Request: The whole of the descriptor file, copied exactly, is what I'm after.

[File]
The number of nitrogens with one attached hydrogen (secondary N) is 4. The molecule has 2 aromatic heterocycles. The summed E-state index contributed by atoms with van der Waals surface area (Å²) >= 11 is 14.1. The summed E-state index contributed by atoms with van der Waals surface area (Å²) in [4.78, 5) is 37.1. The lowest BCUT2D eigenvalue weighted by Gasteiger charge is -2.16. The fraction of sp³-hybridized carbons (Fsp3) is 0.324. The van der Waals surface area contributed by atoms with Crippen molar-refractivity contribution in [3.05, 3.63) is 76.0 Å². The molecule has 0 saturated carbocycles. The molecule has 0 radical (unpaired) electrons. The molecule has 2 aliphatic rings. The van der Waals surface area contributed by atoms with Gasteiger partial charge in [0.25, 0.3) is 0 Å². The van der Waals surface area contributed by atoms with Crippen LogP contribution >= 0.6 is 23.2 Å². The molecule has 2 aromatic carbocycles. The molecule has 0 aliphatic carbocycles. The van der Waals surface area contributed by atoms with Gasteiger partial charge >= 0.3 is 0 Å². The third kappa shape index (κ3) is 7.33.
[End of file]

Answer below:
The number of nitrogens with one attached hydrogen (secondary N) is 4. The molecule has 2 aromatic heterocycles. The summed E-state index contributed by atoms with van der Waals surface area (Å²) >= 11 is 14.1. The summed E-state index contributed by atoms with van der Waals surface area (Å²) in [4.78, 5) is 37.1. The lowest BCUT2D eigenvalue weighted by Gasteiger charge is -2.16. The fraction of sp³-hybridized carbons (Fsp3) is 0.324. The van der Waals surface area contributed by atoms with Crippen molar-refractivity contribution in [3.05, 3.63) is 76.0 Å². The molecule has 0 saturated carbocycles. The molecule has 0 radical (unpaired) electrons. The molecule has 2 aliphatic rings. The van der Waals surface area contributed by atoms with Gasteiger partial charge in [0.25, 0.3) is 0 Å². The van der Waals surface area contributed by atoms with Crippen LogP contribution >= 0.6 is 23.2 Å². The molecule has 2 aromatic carbocycles. The molecule has 0 aliphatic carbocycles. The van der Waals surface area contributed by atoms with Gasteiger partial charge >= 0.3 is 0 Å². The third kappa shape index (κ3) is 7.33.